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Movie Review: Ayanda

Ayanda is a fresh coming-of-age romance drama set in the suburb of Yeoville in Johannesburg, South Africa. Yeoville's identity has evolved over the years, becoming "Afropolitan", a melting pot for Africa and now a stylistic theme for Ayanda, as we embrace a brave, hip and vibrant community culture.

The neighbourhood's diversity, energy and swagger is translated into Ayanda, originally titled Ayanda and the Mechanic, as we encounter a young woman desperately trying to fuse her talent and resources to rescue her late father's auto mechanic repair shop.

Director, Sara Blecher, brought us the surf movie, Otelo Burning, in 2011 and has racked up two more directorial credits for Dis ek, Anna and Ayanda in 2015. She's crafted another winner in Ayanda, drawing solid performances from her ensemble, setting them against a universal story about letting go and encapsulating the ambient flow of life in the street savvy, Yeoville.

This romance drama has a strong leading lady and title character in Fulu Moguvhani, who delivers a charming and captivating performance. Her hairstyles, wardrobe and stubborn optimism keeps the upbeat, urban chic tone intact, despite getting greasy with overalls, and she represents a strong, determined woman with great self-belief. You admire her for daring to dream, but the character's self-interest does become a little cloying.

Moguvhani is supported by Nthathi Moshesh as her mother, Dorothy and Kenneth Nkosi as her "godfather" Zama. These experienced actors add weight and substance to the cast by bringing two fine performances to the mix. Ayanda's "Mechanic", David, is played by O.C. Ukeje, whose gentle and unassuming performance shines through as a romantic interest and key to her dreams, while Thomas Gumede keeps the goo in check with a fun and spirited turn.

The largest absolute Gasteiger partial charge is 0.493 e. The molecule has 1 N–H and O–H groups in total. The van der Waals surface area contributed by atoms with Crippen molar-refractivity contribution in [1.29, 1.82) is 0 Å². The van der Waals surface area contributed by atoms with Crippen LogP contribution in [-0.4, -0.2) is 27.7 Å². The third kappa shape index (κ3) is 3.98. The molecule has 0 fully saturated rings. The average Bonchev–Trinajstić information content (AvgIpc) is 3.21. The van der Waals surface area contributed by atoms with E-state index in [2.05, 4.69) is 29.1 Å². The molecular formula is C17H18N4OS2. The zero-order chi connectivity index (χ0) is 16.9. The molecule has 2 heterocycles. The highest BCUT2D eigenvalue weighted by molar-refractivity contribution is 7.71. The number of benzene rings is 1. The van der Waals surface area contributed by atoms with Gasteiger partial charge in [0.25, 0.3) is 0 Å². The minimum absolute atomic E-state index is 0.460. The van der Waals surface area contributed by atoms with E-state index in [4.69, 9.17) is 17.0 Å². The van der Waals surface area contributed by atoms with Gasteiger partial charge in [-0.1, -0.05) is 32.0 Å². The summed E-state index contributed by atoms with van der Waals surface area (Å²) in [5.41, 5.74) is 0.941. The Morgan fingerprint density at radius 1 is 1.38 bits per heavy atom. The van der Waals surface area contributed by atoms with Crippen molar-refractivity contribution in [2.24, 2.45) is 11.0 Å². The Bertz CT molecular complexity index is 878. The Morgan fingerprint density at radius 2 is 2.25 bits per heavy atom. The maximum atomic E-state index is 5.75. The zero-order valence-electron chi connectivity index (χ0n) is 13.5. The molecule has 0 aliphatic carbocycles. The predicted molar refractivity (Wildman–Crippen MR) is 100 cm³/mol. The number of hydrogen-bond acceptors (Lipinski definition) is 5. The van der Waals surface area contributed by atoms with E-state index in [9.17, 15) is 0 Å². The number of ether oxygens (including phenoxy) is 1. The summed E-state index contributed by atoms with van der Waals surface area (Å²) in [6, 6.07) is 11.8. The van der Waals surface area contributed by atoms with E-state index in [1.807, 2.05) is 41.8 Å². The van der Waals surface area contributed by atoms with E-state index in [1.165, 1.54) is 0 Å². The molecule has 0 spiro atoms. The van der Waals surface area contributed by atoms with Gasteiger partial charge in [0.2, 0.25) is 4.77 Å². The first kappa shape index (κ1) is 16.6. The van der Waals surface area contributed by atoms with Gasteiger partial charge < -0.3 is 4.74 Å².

Ayanda Movie Review

"Denise Cosby? You ain't seen nothing yet..."

Ayanda deals with a born-free South African woman intent on setting the world on fire with her dreams, while cherishing memories of her father. It's a touching story of swimming upstream, challenging the system and coping with grief as Ayanda tries to keep her father's legacy alive. The drama is layered with themes including: forgiveness, heritage and unity as Ayanda struggles to part with mementos and feels the undertow of her family's history. You could even say it's an allegory for the state of the New South Africa.

Ayanda's visuals bristle with life from the sleek cinematography to the range of stylistic choices from wardrobe to production values, making it a decadent and colourful film that brims with vitality. While the car modification romance drama and local music made Fanie Fourie's Lobola, it doesn't hurt to see it again with a more classical African slant. Curious animated sequences lace the African story together with imaginative interchanges, while a roving documentary film-maker gives us humorous and heartwarming insights into the characters and extras.

Ayanda keeps our eyes transfixed, but the storytelling does get bogged down by some scenes that verge precariously close on TV melodrama. While our lead's motivations are noble, she seems emotionally-stunted and this translates into a narcissistic agenda. It may be more reflective of the Facebook generation than most would admit, but gives us mixed feelings about the character at crucial turns.

The end result is enjoyable, emotionally connective and visually stimulating as we ingratiate ourselves in a South African romance drama with surprising depth. The performances are mostly charming, the hip Afrocentric culture is refreshing and the film fires on all cylinders, making it a world-class vehicle, in spite of one or two rust spots.

The bottom line: Entertaining